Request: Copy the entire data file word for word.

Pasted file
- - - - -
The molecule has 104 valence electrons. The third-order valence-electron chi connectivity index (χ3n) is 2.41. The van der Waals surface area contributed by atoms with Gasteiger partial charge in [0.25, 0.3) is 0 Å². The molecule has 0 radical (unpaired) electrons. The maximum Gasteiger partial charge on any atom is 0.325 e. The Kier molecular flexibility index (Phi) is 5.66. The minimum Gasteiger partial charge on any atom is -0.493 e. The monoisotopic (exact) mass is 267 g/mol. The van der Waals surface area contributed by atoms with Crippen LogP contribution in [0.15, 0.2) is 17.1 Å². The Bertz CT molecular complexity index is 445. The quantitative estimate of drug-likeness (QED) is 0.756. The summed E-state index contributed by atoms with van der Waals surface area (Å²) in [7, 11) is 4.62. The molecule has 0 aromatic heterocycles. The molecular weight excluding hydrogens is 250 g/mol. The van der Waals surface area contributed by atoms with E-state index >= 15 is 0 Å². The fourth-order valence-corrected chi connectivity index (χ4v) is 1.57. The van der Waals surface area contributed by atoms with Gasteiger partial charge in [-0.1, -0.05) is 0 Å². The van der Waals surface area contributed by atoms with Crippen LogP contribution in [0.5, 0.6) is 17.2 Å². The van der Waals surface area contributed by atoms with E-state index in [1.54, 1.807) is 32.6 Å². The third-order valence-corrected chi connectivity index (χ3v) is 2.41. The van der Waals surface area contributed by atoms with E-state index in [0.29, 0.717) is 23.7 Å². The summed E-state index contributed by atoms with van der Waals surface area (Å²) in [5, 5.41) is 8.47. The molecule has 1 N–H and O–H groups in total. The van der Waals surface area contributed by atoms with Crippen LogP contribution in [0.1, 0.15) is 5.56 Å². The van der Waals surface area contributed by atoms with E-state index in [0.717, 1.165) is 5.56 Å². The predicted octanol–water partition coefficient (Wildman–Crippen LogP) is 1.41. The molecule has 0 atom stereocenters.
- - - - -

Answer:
The molecule has 104 valence electrons. The third-order valence-electron chi connectivity index (χ3n) is 2.41. The van der Waals surface area contributed by atoms with Gasteiger partial charge in [0.25, 0.3) is 0 Å². The molecule has 0 radical (unpaired) electrons. The maximum Gasteiger partial charge on any atom is 0.325 e. The Kier molecular flexibility index (Phi) is 5.66. The minimum Gasteiger partial charge on any atom is -0.493 e. The monoisotopic (exact) mass is 267 g/mol. The van der Waals surface area contributed by atoms with Crippen LogP contribution in [0.15, 0.2) is 17.1 Å². The Bertz CT molecular complexity index is 445. The quantitative estimate of drug-likeness (QED) is 0.756. The summed E-state index contributed by atoms with van der Waals surface area (Å²) in [7, 11) is 4.62. The molecule has 0 aromatic heterocycles. The molecular weight excluding hydrogens is 250 g/mol. The van der Waals surface area contributed by atoms with E-state index >= 15 is 0 Å². The fourth-order valence-corrected chi connectivity index (χ4v) is 1.57. The van der Waals surface area contributed by atoms with Gasteiger partial charge in [-0.1, -0.05) is 0 Å². The van der Waals surface area contributed by atoms with Crippen LogP contribution in [0.5, 0.6) is 17.2 Å². The van der Waals surface area contributed by atoms with E-state index in [1.54, 1.807) is 32.6 Å². The third-order valence-corrected chi connectivity index (χ3v) is 2.41. The van der Waals surface area contributed by atoms with E-state index in [0.29, 0.717) is 23.7 Å². The summed E-state index contributed by atoms with van der Waals surface area (Å²) in [5, 5.41) is 8.47. The molecule has 1 N–H and O–H groups in total. The van der Waals surface area contributed by atoms with Crippen LogP contribution in [0.1, 0.15) is 5.56 Å². The van der Waals surface area contributed by atoms with E-state index in [0.717, 1.165) is 5.56 Å². The predicted octanol–water partition coefficient (Wildman–Crippen LogP) is 1.41. The molecule has 0 atom stereocenters.